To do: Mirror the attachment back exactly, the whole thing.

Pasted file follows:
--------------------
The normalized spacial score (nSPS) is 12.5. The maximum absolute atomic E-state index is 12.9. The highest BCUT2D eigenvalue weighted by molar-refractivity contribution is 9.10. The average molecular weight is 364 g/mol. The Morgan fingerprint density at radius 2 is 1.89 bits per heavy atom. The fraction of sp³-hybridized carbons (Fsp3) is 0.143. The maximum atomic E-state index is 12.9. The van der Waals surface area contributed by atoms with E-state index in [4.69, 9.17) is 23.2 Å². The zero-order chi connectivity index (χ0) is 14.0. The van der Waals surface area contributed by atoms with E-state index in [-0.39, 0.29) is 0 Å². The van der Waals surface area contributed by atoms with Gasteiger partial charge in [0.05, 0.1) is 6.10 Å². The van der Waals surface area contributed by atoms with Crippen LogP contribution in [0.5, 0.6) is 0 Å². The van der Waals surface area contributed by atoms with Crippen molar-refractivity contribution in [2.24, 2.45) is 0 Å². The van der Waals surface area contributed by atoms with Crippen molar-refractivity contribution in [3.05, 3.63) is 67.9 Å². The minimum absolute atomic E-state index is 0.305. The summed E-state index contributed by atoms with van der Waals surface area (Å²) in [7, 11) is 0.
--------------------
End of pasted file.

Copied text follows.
The normalized spacial score (nSPS) is 12.5. The maximum absolute atomic E-state index is 12.9. The highest BCUT2D eigenvalue weighted by molar-refractivity contribution is 9.10. The average molecular weight is 364 g/mol. The Morgan fingerprint density at radius 2 is 1.89 bits per heavy atom. The fraction of sp³-hybridized carbons (Fsp3) is 0.143. The maximum atomic E-state index is 12.9. The van der Waals surface area contributed by atoms with E-state index in [4.69, 9.17) is 23.2 Å². The zero-order chi connectivity index (χ0) is 14.0. The van der Waals surface area contributed by atoms with E-state index in [-0.39, 0.29) is 0 Å². The van der Waals surface area contributed by atoms with Gasteiger partial charge in [0.05, 0.1) is 6.10 Å². The van der Waals surface area contributed by atoms with Crippen LogP contribution in [0.5, 0.6) is 0 Å². The van der Waals surface area contributed by atoms with Crippen molar-refractivity contribution in [2.24, 2.45) is 0 Å². The van der Waals surface area contributed by atoms with Crippen molar-refractivity contribution in [3.05, 3.63) is 67.9 Å². The minimum absolute atomic E-state index is 0.305. The summed E-state index contributed by atoms with van der Waals surface area (Å²) in [7, 11) is 0.